Gwynedd Wildlife Preserve is a 234-acre oasis of meadows, woodlands and wetlands nestled among the quickly developing suburbs of Blue Bell and North Wales. After more than a century in agriculture, the preserve’s fields are being carefully restored. A walk along the trails reveals a re-emerging ecosystem of native flora including warm season grasses and native wildflowers.
The Gwynedd Wildlife Preserve was once part of Record Farms established in 1872 by William M. Singerly. In time, the farm grew to more than 700 acres and, in 1912, was sold to Ralph Beaver Strassburger and renamed Normandy Farm. (Strassburger built the landmark white wall and barn visible from Route 202.) The property remained in agriculture until Jack and Claire Betz, who had purchased the various parcels during the 1970s and early 1980s, donated 110 acres to Natural Lands Trust in 1986 so that the land would be forever maintained as a wildlife preserve. In the following years, the Betz family generously helped add another 124 acres to the preserve.
This preserve serves as an excellent model for natural land restoration and our experience here guides much of our work at other Natural Lands Trust preserves. Today the 234 acres are comprised of warm-season grasses and wildflower meadows; woodlands dominated by mixed Pennsylvania hardwoods; and two wetland areas. When first established as a preserve, however, the property had been in active agriculture for many decades. Thus, the fields were dominated by non-native grasses and much of the surrounding woodlands had been cleared. The restoration work has helped to attract a variety of grassland birds such as Meadowlark and Northern Harrier.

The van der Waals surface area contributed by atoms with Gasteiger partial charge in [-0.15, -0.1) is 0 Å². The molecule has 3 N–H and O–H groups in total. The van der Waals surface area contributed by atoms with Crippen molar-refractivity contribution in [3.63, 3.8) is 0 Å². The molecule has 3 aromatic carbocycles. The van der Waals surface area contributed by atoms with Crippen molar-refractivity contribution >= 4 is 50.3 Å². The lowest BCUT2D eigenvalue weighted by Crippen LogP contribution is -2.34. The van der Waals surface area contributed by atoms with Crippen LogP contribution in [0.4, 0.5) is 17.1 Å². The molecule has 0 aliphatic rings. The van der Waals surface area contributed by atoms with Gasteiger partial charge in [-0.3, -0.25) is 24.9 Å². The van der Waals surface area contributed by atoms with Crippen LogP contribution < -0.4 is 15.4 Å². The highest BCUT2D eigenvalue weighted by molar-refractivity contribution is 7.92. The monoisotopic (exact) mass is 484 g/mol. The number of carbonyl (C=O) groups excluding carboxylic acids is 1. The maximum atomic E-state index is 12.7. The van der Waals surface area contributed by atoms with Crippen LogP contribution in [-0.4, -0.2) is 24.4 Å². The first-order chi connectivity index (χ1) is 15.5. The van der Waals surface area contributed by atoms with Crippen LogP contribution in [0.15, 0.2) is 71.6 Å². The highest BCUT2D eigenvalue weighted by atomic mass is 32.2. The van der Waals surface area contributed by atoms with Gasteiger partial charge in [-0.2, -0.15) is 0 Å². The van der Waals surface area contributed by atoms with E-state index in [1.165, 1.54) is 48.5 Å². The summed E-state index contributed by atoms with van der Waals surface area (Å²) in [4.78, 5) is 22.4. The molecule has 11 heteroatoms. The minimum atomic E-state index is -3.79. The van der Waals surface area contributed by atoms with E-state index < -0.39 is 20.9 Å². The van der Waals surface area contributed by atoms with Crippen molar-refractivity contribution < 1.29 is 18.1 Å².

The Preserve is open from sunrise to sunset. Please respect the privacy of those who live on and adjacent to the Preserve. Some neighbors of the Preserve have generously allowed the use of their property to extend the Preserve’s trail system. Please respect their privacy and property by walking only on designated trails.